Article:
So we will just suspend the TA bounty then? You'll be popular!
 
#5
brettarider said:
pombsen-armchair-warrior said:
All bonus payments, to all public employees, should be suspended whilst the current crisis exists. It is immoral that, at a time when the private sector is shedding staff, and cash is drying up, public services are running on as if nothing had happened. No pay rise, no bonuses, until we get back to 'normality', however that may be defined.

On the subject of bonus payments I have, in the past, sat on one or two of the panels that consider awards. I always chuckle over the recommendation for a bonus that included a supported statement about 'managing significant resources' - these included a PC, a fax machine and a photocopier. The majority of recommendations are for completely unexceptional events, that in other sectors would simply be regarded as a fair day's work.

So we will just suspend the TA bounty then? You'll be popular!
Fair point.
 
#6
brettarider said:
pombsen-armchair-warrior said:
All bonus payments, to all public employees, should be suspended whilst the current crisis exists. It is immoral that, at a time when the private sector is shedding staff, and cash is drying up, public services are running on as if nothing had happened. No pay rise, no bonuses, until we get back to 'normality', however that may be defined.

On the subject of bonus payments I have, in the past, sat on one or two of the panels that consider awards. I always chuckle over the recommendation for a bonus that included a supported statement about 'managing significant resources' - these included a PC, a fax machine and a photocopier. The majority of recommendations are for completely unexceptional events, that in other sectors would simply be regarded as a fair day's work.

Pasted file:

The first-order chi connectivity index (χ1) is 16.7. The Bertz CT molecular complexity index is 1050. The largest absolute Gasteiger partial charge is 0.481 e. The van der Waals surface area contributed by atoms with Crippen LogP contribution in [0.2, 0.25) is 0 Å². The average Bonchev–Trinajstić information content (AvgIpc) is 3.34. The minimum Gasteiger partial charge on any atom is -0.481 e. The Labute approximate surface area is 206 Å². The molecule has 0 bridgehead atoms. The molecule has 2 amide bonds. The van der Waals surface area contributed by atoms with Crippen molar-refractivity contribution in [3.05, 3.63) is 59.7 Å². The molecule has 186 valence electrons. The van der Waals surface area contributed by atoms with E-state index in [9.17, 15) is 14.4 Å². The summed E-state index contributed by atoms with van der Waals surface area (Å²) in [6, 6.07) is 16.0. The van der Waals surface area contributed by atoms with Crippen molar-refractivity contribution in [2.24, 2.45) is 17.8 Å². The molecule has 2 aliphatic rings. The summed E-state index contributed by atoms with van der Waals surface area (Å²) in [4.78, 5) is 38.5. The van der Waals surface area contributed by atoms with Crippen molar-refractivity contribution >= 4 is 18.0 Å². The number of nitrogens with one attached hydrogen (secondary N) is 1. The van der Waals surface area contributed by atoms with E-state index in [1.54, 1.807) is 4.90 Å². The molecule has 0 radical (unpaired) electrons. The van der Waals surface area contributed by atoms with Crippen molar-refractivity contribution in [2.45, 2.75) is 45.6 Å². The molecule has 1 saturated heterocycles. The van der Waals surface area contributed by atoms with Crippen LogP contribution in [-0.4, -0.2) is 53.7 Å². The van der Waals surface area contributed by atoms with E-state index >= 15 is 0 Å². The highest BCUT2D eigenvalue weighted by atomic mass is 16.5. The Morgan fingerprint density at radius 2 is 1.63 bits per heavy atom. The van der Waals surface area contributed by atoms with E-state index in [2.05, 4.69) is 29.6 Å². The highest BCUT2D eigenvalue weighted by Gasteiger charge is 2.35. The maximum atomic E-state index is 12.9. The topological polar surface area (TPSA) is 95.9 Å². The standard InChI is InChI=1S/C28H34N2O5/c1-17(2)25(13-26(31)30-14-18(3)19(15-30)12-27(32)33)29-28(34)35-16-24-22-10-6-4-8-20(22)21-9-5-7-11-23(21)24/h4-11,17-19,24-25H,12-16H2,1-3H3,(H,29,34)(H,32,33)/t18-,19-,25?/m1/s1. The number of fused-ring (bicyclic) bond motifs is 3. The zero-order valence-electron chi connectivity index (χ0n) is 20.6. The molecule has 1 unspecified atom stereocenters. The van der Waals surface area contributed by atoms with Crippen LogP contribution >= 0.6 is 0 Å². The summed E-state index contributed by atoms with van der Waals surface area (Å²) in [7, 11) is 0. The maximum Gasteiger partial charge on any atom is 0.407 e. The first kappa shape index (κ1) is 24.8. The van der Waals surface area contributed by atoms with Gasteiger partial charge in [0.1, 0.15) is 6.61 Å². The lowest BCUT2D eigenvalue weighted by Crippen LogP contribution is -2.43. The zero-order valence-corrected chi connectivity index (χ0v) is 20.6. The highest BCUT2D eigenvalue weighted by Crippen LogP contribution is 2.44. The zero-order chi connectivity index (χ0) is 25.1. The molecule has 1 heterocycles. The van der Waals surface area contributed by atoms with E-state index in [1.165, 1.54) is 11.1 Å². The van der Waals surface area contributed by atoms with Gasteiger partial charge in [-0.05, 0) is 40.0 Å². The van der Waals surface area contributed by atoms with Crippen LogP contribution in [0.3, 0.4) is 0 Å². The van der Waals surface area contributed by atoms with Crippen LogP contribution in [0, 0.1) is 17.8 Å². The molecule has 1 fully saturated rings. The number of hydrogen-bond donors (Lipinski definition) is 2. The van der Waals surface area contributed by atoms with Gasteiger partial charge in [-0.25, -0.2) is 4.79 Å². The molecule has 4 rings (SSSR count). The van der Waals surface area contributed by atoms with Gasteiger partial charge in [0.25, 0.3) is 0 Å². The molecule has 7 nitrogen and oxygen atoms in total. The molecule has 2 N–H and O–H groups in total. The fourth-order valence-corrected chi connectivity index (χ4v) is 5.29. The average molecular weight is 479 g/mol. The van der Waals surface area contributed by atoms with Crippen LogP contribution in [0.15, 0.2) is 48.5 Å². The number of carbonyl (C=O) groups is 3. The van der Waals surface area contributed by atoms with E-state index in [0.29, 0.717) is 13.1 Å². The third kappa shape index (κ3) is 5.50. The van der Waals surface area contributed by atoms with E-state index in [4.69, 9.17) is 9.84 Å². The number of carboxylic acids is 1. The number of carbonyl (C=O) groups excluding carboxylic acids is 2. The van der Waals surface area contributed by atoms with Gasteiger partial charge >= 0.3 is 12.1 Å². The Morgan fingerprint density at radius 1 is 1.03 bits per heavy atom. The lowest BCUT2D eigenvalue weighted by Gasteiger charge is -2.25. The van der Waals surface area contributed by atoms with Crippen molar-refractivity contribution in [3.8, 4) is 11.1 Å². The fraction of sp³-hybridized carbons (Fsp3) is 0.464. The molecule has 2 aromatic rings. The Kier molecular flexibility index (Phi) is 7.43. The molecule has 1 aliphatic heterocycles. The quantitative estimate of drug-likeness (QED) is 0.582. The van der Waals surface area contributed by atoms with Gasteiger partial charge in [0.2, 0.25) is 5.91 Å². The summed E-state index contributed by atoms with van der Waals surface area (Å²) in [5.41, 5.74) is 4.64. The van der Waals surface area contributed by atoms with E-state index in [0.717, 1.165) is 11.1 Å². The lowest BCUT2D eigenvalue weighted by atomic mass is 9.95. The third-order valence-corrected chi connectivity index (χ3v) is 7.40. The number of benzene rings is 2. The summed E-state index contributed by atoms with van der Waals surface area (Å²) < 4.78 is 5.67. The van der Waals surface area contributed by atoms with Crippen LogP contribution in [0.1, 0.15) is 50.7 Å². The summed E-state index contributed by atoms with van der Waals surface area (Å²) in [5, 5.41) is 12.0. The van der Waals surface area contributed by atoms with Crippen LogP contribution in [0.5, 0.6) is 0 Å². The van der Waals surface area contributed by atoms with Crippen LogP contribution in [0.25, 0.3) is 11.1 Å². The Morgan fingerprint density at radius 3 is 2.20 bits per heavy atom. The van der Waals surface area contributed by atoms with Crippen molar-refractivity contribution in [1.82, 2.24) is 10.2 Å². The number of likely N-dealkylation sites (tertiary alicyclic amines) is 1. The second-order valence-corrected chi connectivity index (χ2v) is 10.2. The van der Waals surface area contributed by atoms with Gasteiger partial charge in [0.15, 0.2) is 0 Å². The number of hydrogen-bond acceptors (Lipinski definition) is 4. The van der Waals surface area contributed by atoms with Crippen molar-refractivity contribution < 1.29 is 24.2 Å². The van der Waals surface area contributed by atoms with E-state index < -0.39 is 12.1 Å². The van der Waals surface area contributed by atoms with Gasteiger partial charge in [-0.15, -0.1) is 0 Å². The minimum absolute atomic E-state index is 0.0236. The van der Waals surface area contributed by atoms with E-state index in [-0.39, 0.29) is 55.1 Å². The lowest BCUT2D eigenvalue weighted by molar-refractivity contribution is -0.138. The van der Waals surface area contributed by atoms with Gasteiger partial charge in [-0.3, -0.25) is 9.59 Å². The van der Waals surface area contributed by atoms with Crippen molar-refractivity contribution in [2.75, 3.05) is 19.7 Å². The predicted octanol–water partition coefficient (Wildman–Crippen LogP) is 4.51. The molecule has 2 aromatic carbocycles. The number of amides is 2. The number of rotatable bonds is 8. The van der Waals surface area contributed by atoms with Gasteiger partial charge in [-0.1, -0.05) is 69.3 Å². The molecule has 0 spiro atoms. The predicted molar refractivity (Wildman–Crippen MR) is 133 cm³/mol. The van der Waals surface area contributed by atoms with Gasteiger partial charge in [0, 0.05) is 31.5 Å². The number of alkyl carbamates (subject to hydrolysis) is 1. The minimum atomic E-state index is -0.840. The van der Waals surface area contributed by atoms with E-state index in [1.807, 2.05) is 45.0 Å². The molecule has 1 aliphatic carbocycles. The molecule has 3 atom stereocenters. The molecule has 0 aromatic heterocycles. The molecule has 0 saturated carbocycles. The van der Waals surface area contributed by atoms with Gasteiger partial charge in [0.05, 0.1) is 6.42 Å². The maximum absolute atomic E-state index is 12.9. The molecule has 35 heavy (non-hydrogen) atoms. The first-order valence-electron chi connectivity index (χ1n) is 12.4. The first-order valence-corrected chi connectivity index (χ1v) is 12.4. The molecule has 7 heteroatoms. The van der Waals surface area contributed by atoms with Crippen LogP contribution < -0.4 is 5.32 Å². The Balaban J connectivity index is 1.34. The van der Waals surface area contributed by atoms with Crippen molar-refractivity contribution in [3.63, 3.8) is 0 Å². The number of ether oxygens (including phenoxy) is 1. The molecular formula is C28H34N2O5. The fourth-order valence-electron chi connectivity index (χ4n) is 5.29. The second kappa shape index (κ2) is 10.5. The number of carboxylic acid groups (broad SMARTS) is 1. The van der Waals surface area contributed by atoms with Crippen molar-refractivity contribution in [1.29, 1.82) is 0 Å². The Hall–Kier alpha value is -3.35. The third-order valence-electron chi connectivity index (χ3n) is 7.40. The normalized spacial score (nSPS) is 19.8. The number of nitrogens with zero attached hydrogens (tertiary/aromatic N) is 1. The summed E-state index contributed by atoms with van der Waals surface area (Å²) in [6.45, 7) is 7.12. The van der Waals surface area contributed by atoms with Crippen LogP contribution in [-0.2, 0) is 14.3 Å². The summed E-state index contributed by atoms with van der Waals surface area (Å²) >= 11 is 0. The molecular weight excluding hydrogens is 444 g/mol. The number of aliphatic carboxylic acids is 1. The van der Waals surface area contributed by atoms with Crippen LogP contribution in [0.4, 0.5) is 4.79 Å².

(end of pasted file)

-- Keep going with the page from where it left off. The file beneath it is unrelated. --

So we will just suspend the TA bounty then? You'll be popular!
The heading seems to point to stopping bonuses for civil servants. Luckily for the TA they're not civil servants and they have been known to do a fair day's work. :wink: So crack on with stopping all bonuses.
 
#7
The Scotsman said:
On top of that, a third of the Treasury's staff got a "special bonus", in recognition of their response to "particularly demanding tasks or situations". Average payments were £463.

...

Ministers insist that bonuses are an important way of rewarding civil servants who perform well under often difficult circumstances.
Hmmm. Servicemen and women seem to make do with medals to recognise their "response to "particularly demanding tasks or situations"".

Can the Forces be classed as CS for bonus purposes? :D
 
#8
A few years ago when I was transferred to the ministries the new pay agreement included "performance related pay", the reason being that the govt could give the pay rise the union wanted whilst at the same time saying
"WE HAVE AWARDED A BELOW INFLATION RISE, AREN'T WE WONDERFUL?"